Righteousness exists in three forms. It can refer to right standing before God. It can mean recognition by other men as an upright individual, or it can denote an internal heart evaluation which assesses that we operate in accordance with what is right and proper in accordance with our own conscience.
The great emphasis of the church has been on the first of these elements. They have concluded that the great need of humanity is to be judged righteous and acceptable by God so that we can escape his divine wrath and the threat of hellfire.
Of course, since achieving righteousness before God has always involved following prescribed pious acts, the church’s notion of righteousness before God also answers to the need to be recognized as righteous before men. Thus Christian Orthodoxy’s concept of salvation and its righteousness means that anyone claiming to be saved can simultaneously claim righteousness before men. If salvation is granted based on right knowledge and right behaviors and/or proper procedure then those who achieved that salvation can be judged and judge themselves as wiser and more dedicated than otherwise. The saved claim the right to be viewed by others as exceptional in the eyes of God.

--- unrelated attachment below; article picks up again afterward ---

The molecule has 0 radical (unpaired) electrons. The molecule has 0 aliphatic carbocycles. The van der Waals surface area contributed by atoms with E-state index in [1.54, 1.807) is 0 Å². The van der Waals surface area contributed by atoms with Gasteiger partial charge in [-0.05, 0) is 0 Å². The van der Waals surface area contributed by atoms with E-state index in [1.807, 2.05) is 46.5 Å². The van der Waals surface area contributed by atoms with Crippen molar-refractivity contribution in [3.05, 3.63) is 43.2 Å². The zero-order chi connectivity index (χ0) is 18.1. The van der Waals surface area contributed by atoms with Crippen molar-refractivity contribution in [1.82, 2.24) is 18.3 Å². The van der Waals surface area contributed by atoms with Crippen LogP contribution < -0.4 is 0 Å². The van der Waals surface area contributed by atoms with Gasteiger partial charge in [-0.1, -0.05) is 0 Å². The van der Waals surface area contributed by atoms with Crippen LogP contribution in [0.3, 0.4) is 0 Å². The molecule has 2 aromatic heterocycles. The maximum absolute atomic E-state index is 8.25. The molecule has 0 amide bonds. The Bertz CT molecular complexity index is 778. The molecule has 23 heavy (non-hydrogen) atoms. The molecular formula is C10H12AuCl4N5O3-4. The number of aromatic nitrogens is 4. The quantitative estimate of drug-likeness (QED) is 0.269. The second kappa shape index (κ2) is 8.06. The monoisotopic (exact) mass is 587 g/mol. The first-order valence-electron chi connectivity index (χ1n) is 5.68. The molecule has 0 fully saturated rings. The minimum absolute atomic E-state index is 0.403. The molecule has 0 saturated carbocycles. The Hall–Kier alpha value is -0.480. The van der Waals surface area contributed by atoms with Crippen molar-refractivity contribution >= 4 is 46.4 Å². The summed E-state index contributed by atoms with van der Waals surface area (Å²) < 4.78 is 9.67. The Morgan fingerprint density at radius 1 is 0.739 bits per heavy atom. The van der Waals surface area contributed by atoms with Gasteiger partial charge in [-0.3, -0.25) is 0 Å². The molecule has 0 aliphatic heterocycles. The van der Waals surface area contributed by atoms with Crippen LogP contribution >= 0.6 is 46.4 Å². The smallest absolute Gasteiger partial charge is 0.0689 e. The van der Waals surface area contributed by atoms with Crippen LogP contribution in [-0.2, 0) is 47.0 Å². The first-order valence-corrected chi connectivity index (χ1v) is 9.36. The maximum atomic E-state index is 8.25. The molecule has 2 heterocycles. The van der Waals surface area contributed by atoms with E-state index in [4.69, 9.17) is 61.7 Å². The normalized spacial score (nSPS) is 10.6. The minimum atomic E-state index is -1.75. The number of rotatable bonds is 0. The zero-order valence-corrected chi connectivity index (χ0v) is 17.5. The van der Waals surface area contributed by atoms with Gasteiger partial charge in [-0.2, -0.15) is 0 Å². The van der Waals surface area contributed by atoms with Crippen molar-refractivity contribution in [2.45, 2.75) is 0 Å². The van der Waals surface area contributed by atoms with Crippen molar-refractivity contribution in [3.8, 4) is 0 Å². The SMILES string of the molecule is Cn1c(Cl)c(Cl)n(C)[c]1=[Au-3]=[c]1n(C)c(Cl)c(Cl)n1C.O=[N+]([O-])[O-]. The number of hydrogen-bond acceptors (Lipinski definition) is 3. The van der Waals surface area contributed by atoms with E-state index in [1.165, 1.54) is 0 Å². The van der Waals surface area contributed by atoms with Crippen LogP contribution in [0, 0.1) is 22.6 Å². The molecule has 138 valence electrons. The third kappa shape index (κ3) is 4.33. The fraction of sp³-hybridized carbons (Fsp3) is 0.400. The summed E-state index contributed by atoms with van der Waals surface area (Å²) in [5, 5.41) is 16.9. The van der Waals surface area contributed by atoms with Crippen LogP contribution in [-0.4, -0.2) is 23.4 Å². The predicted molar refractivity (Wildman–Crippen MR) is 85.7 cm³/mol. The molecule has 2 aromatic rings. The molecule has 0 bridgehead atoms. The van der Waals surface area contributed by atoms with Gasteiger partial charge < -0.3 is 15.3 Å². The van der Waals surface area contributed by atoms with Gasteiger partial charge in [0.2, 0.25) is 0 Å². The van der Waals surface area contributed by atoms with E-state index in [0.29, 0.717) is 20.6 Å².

The last concept of righteousness is little considered in Christian theology. How we are judged by our own conscience is thought to be irrelevant, since our consciences can be seared and lead us astray. I feel quite certain that deep down inside our consciences know what is right, even when our conscious mind forgets or has been misled.
I believe that this last concept of righteousness or what is right and proper is the real motivation behind most human behavior. We like to believe that fear of divine or legal retribution is an effective restraint on behavior or that public disapproval will discourage misbehavior. These have their effect but the beliefs, assumptions, and experiences of the individual conscience is the ultimate arbiter of what anyone thinks is right and therefore allows themselves to act upon.